From the December 2015 issue

Top space stories of 2015: The Red Planet under water

An ocean the size of the Atlantic may have once covered Mars' northern hemisphere.
By | Published: December 10, 2015 | Last updated on May 18, 2023
An ocean the size of the Atlantic may have once covered Mars’ northern hemisphere, as depicted in this artist’s rendition.
ESO/M. Kornmesser/N. Risinger (

The rovers and orbiters at Mars have uncovered plenty of evidence that the planet once had liquid water on its surface, from etched river gullies and dried-up shorelines to minerals that need water to form. But a new study, some five years in the making, confirms that the Red Planet hosts liquid water on its surface today. Since 2010, Lujendra Ojha, from Georgia State University, and colleagues have used Mars Reconnaissance Orbiter (MRO) data to study streaks running down martian crater walls. They suspected that the streaks, called “recurring slope lineae,” which appear to lengthen from one image to the next, mark flowing salt water. But they didn’t have proof. In the new study, published in the September 28 issue of Nature Geoscience, Ojha’s team provides the spectral signature (from MRO) of salty water at four locations of recurring slope lineae on the Red Planet’s surface — confirming that flowing water is present today on Mars.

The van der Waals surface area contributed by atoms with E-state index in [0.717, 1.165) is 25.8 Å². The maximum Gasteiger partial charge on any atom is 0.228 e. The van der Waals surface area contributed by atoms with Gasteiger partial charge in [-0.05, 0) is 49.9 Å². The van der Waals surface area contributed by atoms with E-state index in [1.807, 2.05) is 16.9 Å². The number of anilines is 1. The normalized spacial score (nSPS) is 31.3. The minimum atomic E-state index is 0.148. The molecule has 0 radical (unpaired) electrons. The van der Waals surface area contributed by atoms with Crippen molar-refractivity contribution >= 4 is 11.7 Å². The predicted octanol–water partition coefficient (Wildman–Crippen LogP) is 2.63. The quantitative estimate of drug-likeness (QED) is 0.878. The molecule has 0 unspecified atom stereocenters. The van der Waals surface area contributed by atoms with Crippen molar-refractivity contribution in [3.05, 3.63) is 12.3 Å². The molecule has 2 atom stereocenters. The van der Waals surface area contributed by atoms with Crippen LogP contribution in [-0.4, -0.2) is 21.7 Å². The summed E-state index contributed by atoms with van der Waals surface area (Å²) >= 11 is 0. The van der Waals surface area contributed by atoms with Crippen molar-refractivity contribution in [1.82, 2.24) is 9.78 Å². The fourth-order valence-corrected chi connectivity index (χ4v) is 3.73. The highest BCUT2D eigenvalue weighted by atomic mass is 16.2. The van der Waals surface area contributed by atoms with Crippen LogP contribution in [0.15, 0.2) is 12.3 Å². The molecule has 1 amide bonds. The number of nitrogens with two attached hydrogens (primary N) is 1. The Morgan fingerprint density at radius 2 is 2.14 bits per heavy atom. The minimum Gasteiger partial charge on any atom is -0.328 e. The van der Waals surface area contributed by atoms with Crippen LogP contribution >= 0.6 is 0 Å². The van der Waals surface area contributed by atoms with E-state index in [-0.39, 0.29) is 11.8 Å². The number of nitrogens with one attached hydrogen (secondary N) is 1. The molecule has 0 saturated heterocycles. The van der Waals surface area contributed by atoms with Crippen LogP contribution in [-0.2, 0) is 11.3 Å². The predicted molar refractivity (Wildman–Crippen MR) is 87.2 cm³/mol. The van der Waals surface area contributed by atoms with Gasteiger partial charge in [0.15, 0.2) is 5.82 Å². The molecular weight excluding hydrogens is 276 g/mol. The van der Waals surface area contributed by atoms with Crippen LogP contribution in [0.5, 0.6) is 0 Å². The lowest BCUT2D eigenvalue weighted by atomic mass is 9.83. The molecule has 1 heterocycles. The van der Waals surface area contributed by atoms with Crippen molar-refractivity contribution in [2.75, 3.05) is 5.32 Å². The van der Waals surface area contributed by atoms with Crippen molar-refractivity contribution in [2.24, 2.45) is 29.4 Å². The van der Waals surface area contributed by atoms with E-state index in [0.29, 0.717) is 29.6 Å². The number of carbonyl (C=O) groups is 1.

While little water remains today, scientists know that it must have been bountiful in the past. A study published in the April 10 issue of Science analyzed how much water the planet once had. Researchers used several Earth-based telescopes to look at the martian atmosphere in infrared light. Geronimo Villanueva of NASA’s Goddard Space Flight Center and colleagues were looking for specific colors: one that corresponds to normal water (H2O) and one that comes from a heavier form of water that has an extra neutron (hydrogen-deuterium-oxygen, or HDO).

The scientists mapped the ratio of these two types of water three times over six years (or three martian years) to compare the water in the atmosphere at different seasons.

H2O is lighter than HDO and thus evaporates more easily. So by measuring the ratio of the two, the researchers could calculate how much water Mars has lost over time, and thus how much water it would have started with. Villanueva’s team says that 4.5 billion years ago, some 6 million cubic miles (23 million cubic kilometers) of water pooled in a northern ocean covering nearly 20 percent of the surface. This martian ocean would have been a bit larger than Earth’s Atlantic Ocean.

This is more water than many researchers had expected. “[Mars] was very likely wet for a longer period of time than previously thought,” said co-author Michael Mumma of NASA in a press statement, “suggesting the planet might have been habitable for longer.”